Jury: Chris Smith was Secretary of State for Culture, Media and Sport from 1997 to 2001, and is now Director of the Clore Programme for Cultural Leadership. He was first elected as Member of Parliament for Islington South & Finsbury in 1983, and has held this position ever since. Tibor Fischer has worked as a journalist and was selected as one of the ‘20 Best of Young British Novelists’ by Granta in 1993. His first novel Under the Frog won the Betty Trask Award in 1992, and was the first debut novel to be shortlisted for the Booker Prize in 1993. Robert Macfarlane, writer, critic and academic (28 at the time he was a juror). Rowan Pelling founder and editor of The Erotic Review, and journalist. Fiammetta Rocco journalist and novelist.
Gerard Woodward—I’ll go to Bed at Noon VPL
The story of the Jones family. Father Aldous and mother Colette and their four children, Janus, James, Juliette and Julian. These are not the Joneses you want to keep up with. This novel is the second Woodward has written about this family. In the first, Colette was sniffing glue. In this novel her preferred substance is barley wine. Colette’s brother, Janus Brian drinks himself to death after the death of his wife. Colette’s other siblings drink. Her son Janus is a reckless, destructive drunk. Category: dysfunctional families.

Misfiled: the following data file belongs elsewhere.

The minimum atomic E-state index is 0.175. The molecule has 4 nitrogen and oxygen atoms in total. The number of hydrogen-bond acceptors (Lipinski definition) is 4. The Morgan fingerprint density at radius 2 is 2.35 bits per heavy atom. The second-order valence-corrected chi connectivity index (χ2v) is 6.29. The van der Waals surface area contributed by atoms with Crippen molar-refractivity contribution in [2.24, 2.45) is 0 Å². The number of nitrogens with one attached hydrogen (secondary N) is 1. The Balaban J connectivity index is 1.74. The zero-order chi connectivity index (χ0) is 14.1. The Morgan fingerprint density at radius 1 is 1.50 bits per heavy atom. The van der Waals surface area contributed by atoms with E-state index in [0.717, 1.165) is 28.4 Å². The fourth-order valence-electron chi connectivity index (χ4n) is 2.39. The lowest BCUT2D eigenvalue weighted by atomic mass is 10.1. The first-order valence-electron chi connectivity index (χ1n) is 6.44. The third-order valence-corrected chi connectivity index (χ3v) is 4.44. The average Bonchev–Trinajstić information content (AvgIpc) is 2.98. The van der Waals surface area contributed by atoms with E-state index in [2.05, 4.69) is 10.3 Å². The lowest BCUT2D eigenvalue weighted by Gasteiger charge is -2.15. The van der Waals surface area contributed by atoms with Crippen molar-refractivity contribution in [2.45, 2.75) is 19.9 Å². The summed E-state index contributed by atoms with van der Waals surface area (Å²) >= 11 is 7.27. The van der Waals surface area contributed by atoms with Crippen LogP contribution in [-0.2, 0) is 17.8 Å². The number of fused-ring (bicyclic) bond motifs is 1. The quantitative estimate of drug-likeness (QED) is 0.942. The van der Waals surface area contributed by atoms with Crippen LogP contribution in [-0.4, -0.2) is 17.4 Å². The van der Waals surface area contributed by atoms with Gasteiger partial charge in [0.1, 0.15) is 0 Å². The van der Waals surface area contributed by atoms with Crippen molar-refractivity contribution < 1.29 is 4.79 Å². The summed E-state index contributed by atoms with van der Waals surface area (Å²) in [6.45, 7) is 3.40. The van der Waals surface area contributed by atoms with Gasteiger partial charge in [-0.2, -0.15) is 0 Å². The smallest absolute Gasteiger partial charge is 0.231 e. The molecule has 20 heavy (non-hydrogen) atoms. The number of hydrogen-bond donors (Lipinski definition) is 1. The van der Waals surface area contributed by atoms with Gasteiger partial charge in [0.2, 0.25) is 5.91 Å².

There is a bit of chat about the impending election, and the reader knows it is Margaret Thatcher who will win and that Britain is in for a thrashing. But otherwise the novel is about the Joneses, bouts of drinking, the small changes in the pattern of life as the children age, move away, marry, move back, travel, etc. They stagger on. Some die. Some survive.
I wasn’t totally persuaded. An alcoholic doesn’t throw up after three beers, as Janus does at one point. But the relationship between Colette and Janus does portray the codependency of addiction, and without judgment.
The novel, Woodward’s second, is highly readable but I had to wonder if it was submitted by the publisher because Woodward’s first novel was short-listed for the Whitbread prize.
Colm Toibin—The Master VPL